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Meeple Trek

After catching the awesome 60's girl rock style band Jetblack Bullseye...

All coolness. (I love you, Kenley!)

...at Brooklyn's Knitting Factory on Friday night, I got all retro with my bad self this weekend and dug into Donald Featherstone's Skirmish Wargaming for some retro fun because there's nothing more retro than 40 year-old war-game rules, baby!

All grognardness. (I love you, Don!)

Keeping it retro, I used toys I had on hand - meeples for my minis and Jenga blocks for my terrain (wished I had LEGOs). The theme of the game was retro as well - Star Trek. Here's my landing party, wearing the classic colors of the old TV show. Commanding Officer (gold - Veteran), Science Officer (blue - Average), Security Officers (red - big one, Average; others, Novice).

Their mission: Beam down to Gobbledegook IV and locate the missing scientist who had been trapped under one of these piles of rubble among the alien ruins before the Gorn find him. (One phase needed to scan, six phases to dig him out.)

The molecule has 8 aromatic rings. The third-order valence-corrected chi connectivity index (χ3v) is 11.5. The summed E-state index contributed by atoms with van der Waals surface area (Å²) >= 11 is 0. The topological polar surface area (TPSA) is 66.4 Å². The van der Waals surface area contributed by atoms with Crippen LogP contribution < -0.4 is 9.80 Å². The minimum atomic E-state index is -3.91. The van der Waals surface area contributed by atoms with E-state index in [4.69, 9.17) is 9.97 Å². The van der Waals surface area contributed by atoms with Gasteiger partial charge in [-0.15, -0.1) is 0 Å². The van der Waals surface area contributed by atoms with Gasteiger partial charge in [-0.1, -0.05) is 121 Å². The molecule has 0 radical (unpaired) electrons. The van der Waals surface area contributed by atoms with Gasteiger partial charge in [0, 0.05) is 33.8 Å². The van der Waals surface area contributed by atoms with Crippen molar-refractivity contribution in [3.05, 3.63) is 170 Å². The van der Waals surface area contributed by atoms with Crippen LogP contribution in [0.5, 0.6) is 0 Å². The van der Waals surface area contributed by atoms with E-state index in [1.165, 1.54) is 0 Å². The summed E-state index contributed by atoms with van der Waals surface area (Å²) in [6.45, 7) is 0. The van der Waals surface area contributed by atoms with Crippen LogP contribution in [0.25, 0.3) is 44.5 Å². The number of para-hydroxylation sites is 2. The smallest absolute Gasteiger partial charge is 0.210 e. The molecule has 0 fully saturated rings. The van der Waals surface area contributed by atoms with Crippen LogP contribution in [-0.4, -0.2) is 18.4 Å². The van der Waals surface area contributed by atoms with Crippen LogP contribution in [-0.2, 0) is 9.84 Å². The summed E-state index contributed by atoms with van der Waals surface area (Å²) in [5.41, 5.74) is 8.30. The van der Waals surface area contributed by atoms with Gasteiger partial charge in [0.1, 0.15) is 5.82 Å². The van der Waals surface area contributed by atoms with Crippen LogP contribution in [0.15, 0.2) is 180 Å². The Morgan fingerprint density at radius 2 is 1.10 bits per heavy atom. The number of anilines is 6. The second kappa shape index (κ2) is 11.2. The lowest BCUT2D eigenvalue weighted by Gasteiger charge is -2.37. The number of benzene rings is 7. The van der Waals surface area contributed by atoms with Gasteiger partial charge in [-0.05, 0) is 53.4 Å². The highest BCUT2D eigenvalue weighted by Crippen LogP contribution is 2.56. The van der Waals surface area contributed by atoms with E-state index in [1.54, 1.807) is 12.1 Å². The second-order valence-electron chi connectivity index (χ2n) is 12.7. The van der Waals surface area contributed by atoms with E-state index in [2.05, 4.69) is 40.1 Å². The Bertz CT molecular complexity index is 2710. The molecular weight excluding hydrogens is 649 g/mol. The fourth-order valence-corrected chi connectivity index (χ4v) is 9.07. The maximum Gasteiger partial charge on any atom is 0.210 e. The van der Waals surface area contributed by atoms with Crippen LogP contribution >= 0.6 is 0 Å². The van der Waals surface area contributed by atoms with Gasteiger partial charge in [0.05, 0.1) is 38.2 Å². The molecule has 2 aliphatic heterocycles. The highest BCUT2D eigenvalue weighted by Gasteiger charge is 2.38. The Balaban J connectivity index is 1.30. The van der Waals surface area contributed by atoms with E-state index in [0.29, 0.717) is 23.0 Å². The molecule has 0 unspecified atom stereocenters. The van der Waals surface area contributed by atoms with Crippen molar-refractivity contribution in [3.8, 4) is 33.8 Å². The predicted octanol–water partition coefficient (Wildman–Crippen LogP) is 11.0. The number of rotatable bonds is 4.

I used the "Sigma 9" Special Rules for the weapons and the solo guidelines appendix for how the enemies would function. The solo rules - new to the Curry edition - are 60's lounge lizard super casual, using percentile dice to decide "big picture" stuff on the fly. For example, for each phase, I determined there would be a +10% chance of the Gorn beaming down. My percentages also determined where they would appear. Below, you can see that, unfortunately for the Federation meeples, the green meeple Gorn appeared during Phase 5 in the freaking center of the table (lowest prob of that, btw)!

No need for a detailed AAR, here. The "red shirts" went down first, of course, and the other two Federation officers fared badly enough to warrant a hasty retreat without so much as an inkling of the location of the scientist they had been sent to rescue. The Gorn meeples probably ate him later. Still so much fun! These are skirmish rules that invite tweaking for period and theme without ever getting heavy, and I so very much appreciate being able to have access to them (thanks, Mr. Curry!).

Man, sometimes simpler is just better...

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